definition and observation. In a broader sense, that local area merely represents
only one area of disturbed synchronization in the neurological control mechanism.
In other words, the computational model for inquiry suggests that the "world
is round" view of things may, indeed, be viewed from a perspective slightly
removed from immediate palpatory confinements. The computational model perceives
the FSL as a representation of aberrant dynamics, but only as a small part
of a chain of events that can only be viewed in an "out of context" relationship.
It cannot be viewed in its entirety without some tool for analysis of correlated
function. The recognition of spatial pattern changes in reflex activity (as
in applied kinesiology, sacro occipital technic, activator, etc.) as somehow
similar to mathematical searches for topographical spatial patterns can only
be suggestive, at this point, that further inquiry into chiropractic methodology
may be part of a computational problem of nonlinear dynamics rather than
a strictly static, linear relationship within reductionist perimeters.
The problem in
A dimensional perspective change (5)
must introduce a method (computation model) whereby data may be extracted.
That physiological response has not been a predictable event from procedural
intervention can be conceded, but reflects another critical problem in the
inquiry phase for epistemologic genesis. This involves the research/treatment
phase in procedural application (intentionality) and recognizes the inability
to format a correct application for the appropriate response. Quite simply,
the research agenda cannot formulate the questions necessary to stage the
experiment to the problem and expect to provide a satisfactory result.
The problem of staging the correct experiment stems from an inability to
understand the exact nature of a manipulative intervention at the various
spinal levels. Intervention at a single level follows neurological reflex
arc concepts that comply with reductionist perimeters of segmental pathways.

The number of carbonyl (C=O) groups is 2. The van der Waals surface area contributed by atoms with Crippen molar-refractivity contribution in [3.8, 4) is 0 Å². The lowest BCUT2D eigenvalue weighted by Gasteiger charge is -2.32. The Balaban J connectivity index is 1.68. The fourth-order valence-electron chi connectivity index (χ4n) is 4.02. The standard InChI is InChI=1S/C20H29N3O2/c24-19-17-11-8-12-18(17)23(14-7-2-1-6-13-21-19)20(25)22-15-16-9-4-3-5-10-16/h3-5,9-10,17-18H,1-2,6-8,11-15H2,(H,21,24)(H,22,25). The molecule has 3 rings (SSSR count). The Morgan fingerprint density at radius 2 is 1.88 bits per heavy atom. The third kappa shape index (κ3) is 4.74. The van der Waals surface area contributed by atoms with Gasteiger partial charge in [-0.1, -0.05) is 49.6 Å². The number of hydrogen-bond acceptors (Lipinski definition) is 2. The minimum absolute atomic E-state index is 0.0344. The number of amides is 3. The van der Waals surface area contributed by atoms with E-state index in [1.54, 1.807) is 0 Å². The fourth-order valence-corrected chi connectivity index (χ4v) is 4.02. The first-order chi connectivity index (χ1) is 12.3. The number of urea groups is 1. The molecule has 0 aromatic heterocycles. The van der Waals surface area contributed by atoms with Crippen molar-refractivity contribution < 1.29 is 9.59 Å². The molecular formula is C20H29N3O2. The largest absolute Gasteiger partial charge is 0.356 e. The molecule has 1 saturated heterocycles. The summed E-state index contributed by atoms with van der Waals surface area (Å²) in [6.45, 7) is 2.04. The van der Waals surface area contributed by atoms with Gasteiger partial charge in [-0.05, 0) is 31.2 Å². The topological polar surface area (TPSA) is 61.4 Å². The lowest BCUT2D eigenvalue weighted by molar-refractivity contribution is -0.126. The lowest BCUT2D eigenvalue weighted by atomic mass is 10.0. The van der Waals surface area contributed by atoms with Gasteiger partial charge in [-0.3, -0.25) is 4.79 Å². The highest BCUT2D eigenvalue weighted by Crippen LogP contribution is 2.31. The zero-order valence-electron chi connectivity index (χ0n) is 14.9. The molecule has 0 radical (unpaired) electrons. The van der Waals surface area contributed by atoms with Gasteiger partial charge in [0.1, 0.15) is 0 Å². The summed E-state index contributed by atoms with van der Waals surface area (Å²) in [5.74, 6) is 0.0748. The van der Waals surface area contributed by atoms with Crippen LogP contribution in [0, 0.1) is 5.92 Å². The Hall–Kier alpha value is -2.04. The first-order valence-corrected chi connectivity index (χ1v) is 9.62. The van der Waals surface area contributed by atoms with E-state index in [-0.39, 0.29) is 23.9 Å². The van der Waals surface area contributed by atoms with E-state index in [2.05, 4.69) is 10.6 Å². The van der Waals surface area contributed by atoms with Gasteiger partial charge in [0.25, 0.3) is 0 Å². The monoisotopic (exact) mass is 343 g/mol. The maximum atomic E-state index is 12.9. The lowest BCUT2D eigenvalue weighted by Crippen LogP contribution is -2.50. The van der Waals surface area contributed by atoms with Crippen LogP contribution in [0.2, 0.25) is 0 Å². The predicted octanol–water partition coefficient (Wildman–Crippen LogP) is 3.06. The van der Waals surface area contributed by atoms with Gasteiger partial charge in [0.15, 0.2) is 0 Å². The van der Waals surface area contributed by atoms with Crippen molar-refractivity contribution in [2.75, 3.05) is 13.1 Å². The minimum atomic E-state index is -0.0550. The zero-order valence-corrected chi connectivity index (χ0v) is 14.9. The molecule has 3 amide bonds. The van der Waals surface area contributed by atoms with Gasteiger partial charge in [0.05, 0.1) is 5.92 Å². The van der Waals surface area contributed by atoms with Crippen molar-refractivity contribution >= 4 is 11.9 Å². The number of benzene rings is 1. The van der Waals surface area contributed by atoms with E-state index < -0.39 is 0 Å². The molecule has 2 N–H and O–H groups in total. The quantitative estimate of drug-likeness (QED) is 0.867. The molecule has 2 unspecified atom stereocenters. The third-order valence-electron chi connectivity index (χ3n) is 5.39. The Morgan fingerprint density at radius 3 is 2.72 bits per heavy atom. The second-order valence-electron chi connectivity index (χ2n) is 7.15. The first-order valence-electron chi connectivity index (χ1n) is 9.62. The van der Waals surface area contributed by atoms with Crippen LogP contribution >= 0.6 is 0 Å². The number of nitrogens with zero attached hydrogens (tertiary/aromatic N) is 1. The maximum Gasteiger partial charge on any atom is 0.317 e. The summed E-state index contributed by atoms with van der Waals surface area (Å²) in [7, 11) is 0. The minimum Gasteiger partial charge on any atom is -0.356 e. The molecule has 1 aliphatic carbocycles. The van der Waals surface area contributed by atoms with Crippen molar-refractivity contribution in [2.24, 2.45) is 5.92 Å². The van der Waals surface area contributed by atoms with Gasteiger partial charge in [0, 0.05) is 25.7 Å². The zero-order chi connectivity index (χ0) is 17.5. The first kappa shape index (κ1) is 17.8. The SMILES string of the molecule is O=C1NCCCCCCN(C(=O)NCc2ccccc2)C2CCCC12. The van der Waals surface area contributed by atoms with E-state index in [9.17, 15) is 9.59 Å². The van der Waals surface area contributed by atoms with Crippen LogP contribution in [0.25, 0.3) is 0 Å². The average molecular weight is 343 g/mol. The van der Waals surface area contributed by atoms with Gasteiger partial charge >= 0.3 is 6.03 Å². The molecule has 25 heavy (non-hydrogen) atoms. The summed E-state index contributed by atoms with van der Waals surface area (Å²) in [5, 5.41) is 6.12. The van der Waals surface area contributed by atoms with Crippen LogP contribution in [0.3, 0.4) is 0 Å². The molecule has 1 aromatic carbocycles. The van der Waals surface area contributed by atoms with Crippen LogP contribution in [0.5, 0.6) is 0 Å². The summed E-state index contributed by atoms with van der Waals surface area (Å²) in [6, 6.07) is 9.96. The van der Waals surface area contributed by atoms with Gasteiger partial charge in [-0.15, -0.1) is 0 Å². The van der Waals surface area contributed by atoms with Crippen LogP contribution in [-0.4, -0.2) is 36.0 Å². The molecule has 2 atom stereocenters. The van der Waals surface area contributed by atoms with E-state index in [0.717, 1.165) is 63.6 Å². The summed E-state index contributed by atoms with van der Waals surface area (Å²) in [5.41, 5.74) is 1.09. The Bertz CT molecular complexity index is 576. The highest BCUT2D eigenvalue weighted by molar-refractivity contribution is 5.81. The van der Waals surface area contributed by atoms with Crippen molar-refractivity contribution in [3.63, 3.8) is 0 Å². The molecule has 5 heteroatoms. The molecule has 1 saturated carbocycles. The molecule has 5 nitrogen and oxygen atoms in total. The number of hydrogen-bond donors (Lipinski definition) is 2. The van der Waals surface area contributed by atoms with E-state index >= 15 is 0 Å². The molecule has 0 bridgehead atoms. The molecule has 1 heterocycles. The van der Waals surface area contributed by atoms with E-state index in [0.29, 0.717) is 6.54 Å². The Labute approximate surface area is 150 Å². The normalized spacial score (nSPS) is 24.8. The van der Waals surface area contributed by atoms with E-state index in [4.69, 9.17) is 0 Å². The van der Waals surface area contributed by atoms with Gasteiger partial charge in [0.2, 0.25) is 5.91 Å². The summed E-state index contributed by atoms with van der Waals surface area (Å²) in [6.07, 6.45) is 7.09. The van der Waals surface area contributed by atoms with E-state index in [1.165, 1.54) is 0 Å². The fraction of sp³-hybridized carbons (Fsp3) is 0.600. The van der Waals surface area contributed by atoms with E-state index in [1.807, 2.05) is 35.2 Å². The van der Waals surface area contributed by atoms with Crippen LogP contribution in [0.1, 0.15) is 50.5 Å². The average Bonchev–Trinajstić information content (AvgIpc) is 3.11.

That multiple levels could be involved follow some of the concepts in recognition
of primary and secondary lesions as a possibility and may follow propriospinal
pathways. This perspective continues to follow reductionist, anatomical,
static reference points.
Part of the inability to produce a consistent result from experimentation
is the nature of the static reference point and where reductionist method
no longer applies at the staging level. It is at this point where information
strategy (the computational model) must apply its potential as a viable
alternative inquiry in theoretical formatting of experimental design; for
it is here where the attempt to differentiate spinal stresses in a dynamic
mode of evaluation occurs rather than the static mode that is usually represented
by radiographic examination or palpation.
The dynamic mode of evaluation is a pivotal departure from a static mode
of evaluation. It represents the possible ability (through computational
simulation) to differentiate immediate changes from a manipulative procedure
--- as well as contact reflex intervention via the peripheral nervous system.
That it is based upon changes in reflex activity is also a departure from
reductionist strategy and ventures into an abstract, problematic inquiry
that becomes an algorithmic extrapolation of an unknown factor. Whether computer
assisted correlation of reflex pattern changes could provide an ability to
trace sequences of change that might ultimately manifest as a reductionist
phenomenon, the physiological response, has yet to be determined.
The inability to trace pattern changes that result from manipulation as a
neurological perturbational response has prohibited an accurate staging in
experimental design by not being able to see (in a visual sense) the interrelated
effects of a multi level profile to the subluxation complex. It has focused
on the reductionist paradigm of single level lesions and somato visceral
response without understanding that a multi - dimensional organismic response
occurs that transcends the reductionist ability to trace overlapping
perturbational responses. It becomes that elusive, intangible epiphenomenal
variable that randomly produces an effect that is
placebo simply because it cannot be traced as an ordered
event or a reproducible phenomenon.
The implication for staging research inquiry is that, in order to produce
a measurable effect from manipulative procedure, multiple levels of reflex
pathways must be recognized as an integral part of the subluxation complex
and that a sequential decompression pattern could be possible as a prerequisite
for manipulative procedure to manifest an intrinsic effect. This implicates
a sensory dominant response by way of reflex activity and suggests a prominent
consideration in evaluating the subluxation complex.
Proposed Mechanisms of Actions for Chiropractic
Adjustments (These images and mechanisms are property (©) of Dr.
Andrew S. Bonci and are reproduced on the linked site with permission)
Keating JC. A survey of philosophical barriers to research
in chiropractic. J Calif Chiro Assn. 1989;33:4:184-186.
Bergmann TF. "Editorial: various forms of
chiropractic technique." Chiro Technique. 1993;5:53-55.
Triano JJ. The subluxation complex: outcome
measure of chiropractic diagnosis and treatment. Chiro Technique.
Keating JC. Philosophical barriers to technique
research in chiropractic. Chiro Technique. 1989;23-29.